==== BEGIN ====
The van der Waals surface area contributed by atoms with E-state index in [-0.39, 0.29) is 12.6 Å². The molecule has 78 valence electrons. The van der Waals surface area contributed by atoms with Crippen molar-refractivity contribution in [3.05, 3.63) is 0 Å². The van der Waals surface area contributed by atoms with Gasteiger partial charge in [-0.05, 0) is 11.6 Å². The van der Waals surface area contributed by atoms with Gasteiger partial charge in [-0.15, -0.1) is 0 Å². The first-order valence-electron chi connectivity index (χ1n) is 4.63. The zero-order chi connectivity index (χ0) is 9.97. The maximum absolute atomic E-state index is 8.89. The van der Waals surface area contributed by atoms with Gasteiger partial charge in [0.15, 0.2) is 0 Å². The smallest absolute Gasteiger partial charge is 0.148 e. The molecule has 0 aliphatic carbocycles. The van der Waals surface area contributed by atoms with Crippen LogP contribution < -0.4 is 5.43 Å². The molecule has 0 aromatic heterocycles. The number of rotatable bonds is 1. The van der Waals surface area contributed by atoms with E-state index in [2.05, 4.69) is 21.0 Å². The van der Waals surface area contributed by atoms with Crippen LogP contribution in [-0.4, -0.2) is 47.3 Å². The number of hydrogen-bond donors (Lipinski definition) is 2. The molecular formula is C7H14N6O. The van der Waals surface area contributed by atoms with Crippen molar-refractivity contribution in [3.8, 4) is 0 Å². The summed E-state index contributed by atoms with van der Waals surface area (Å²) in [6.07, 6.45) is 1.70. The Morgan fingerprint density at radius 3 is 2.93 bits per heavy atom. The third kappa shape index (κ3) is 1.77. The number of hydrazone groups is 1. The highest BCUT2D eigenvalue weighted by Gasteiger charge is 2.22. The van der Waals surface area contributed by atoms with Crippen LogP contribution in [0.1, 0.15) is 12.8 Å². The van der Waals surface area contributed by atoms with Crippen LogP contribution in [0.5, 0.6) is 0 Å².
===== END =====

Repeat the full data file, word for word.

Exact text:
The van der Waals surface area contributed by atoms with E-state index in [-0.39, 0.29) is 12.6 Å². The molecule has 78 valence electrons. The van der Waals surface area contributed by atoms with Crippen molar-refractivity contribution in [3.05, 3.63) is 0 Å². The van der Waals surface area contributed by atoms with Gasteiger partial charge in [-0.05, 0) is 11.6 Å². The van der Waals surface area contributed by atoms with Gasteiger partial charge in [-0.15, -0.1) is 0 Å². The first-order valence-electron chi connectivity index (χ1n) is 4.63. The zero-order chi connectivity index (χ0) is 9.97. The maximum absolute atomic E-state index is 8.89. The van der Waals surface area contributed by atoms with Gasteiger partial charge in [0.15, 0.2) is 0 Å². The smallest absolute Gasteiger partial charge is 0.148 e. The molecule has 0 aliphatic carbocycles. The van der Waals surface area contributed by atoms with Crippen LogP contribution < -0.4 is 5.43 Å². The molecule has 0 aromatic heterocycles. The number of rotatable bonds is 1. The van der Waals surface area contributed by atoms with E-state index in [2.05, 4.69) is 21.0 Å². The van der Waals surface area contributed by atoms with Crippen LogP contribution in [-0.4, -0.2) is 47.3 Å². The number of hydrogen-bond donors (Lipinski definition) is 2. The molecular formula is C7H14N6O. The van der Waals surface area contributed by atoms with Crippen molar-refractivity contribution in [3.8, 4) is 0 Å². The summed E-state index contributed by atoms with van der Waals surface area (Å²) in [6.07, 6.45) is 1.70. The Morgan fingerprint density at radius 3 is 2.93 bits per heavy atom. The third kappa shape index (κ3) is 1.77. The number of hydrazone groups is 1. The highest BCUT2D eigenvalue weighted by Gasteiger charge is 2.22. The van der Waals surface area contributed by atoms with Crippen LogP contribution in [0.1, 0.15) is 12.8 Å². The van der Waals surface area contributed by atoms with Crippen LogP contribution in [0.5, 0.6) is 0 Å².